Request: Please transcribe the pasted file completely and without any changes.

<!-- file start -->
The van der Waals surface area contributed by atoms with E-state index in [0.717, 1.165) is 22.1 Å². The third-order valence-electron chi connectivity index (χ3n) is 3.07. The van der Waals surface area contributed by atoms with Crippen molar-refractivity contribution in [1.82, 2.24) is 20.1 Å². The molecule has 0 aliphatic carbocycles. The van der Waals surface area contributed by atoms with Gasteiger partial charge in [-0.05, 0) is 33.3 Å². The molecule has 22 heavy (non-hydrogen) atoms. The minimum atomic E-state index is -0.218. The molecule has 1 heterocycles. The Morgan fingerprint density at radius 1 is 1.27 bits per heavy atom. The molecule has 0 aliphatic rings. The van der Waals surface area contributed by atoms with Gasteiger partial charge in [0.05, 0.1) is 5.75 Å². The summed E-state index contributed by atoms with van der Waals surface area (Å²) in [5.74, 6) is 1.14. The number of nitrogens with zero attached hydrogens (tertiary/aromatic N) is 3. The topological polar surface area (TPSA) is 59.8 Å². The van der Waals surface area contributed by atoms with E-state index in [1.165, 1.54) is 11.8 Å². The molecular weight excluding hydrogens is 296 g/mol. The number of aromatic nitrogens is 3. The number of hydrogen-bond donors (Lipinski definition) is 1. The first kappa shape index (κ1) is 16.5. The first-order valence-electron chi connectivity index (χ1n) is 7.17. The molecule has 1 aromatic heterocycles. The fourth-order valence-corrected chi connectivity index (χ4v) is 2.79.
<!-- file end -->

The van der Waals surface area contributed by atoms with E-state index in [0.717, 1.165) is 22.1 Å². The third-order valence-electron chi connectivity index (χ3n) is 3.07. The van der Waals surface area contributed by atoms with Crippen molar-refractivity contribution in [1.82, 2.24) is 20.1 Å². The molecule has 0 aliphatic carbocycles. The van der Waals surface area contributed by atoms with Gasteiger partial charge in [-0.05, 0) is 33.3 Å². The molecule has 22 heavy (non-hydrogen) atoms. The minimum atomic E-state index is -0.218. The molecule has 1 heterocycles. The Morgan fingerprint density at radius 1 is 1.27 bits per heavy atom. The molecule has 0 aliphatic rings. The van der Waals surface area contributed by atoms with Gasteiger partial charge in [0.05, 0.1) is 5.75 Å². The summed E-state index contributed by atoms with van der Waals surface area (Å²) in [5.74, 6) is 1.14. The number of nitrogens with zero attached hydrogens (tertiary/aromatic N) is 3. The topological polar surface area (TPSA) is 59.8 Å². The van der Waals surface area contributed by atoms with E-state index in [1.165, 1.54) is 11.8 Å². The molecular weight excluding hydrogens is 296 g/mol. The number of aromatic nitrogens is 3. The number of hydrogen-bond donors (Lipinski definition) is 1. The first kappa shape index (κ1) is 16.5. The first-order valence-electron chi connectivity index (χ1n) is 7.17. The molecule has 1 aromatic heterocycles. The fourth-order valence-corrected chi connectivity index (χ4v) is 2.79.